8 cameras! Aren't we clever?

It was a really great moment when we finally had everything in place. We’d been hoping for more cameras but it was amazing to see our hard work and planning finally come together. I don’t think anyone really believed it was going to happen until we were ready to shoot, but our optimism was rewarded in a pretty incredible way. Unfortunately the footage we shot is strictly confidential for now, but I can tell you that it looks great and we can’t wait to start what’s going to be a very stressful few weeks in post-production!

Now, this shot is going to be the truly spectacular one, but we did attempt some more pretty ambitious shots which we’re going to keep under wraps for now. You can see plenty more photos from the shoot on our Facebook group and join in our discussions on there, but if you want to see the final product you’ll have to get yourself along to the November 12th Future Artists event at The Black Lion, where we’ll be unveiling it and talking people through the techniques and what we learned from the project. Full details of this event will be released soon, keep an eye on the Future Artists website for news.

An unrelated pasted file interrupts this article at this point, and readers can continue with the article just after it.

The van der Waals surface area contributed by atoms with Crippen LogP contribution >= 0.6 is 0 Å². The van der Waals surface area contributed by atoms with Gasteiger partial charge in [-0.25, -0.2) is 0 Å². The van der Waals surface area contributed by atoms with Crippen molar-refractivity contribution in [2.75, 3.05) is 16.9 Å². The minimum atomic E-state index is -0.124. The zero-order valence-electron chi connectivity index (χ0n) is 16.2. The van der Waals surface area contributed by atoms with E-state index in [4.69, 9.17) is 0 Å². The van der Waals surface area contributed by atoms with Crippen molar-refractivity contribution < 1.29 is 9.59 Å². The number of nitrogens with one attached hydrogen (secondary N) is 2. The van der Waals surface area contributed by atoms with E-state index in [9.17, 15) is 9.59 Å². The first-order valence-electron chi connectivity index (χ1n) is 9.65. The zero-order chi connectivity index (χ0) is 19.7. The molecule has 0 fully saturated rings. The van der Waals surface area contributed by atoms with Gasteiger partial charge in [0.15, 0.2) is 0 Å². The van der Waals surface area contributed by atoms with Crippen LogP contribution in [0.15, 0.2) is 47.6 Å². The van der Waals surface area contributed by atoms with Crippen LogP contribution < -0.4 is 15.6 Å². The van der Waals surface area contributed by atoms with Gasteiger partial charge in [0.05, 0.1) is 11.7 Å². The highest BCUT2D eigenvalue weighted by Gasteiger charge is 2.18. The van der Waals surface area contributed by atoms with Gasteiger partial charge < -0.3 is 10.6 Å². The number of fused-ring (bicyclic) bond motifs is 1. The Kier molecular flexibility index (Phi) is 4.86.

We finally finished at around 6:30pm, tired but ready for our traditional trip to the pub. It was an incredible day and we’re truly grateful to everyone who gave up their Saturday to help us realise our insane dreams! This project started with a few people sitting around a table and wondering if it could be done and now has a crew of at least 20 people! We’ll find a place for all of you in the credits, I promise!

Watch this space for production updates and confused ramblings as we become gradually more sleep-deprived and frustrated, it’s not going to be easy but in true co-operative spirit we’re going to work as a team and make this happen!

– – –

David

The Spectacular Shots Club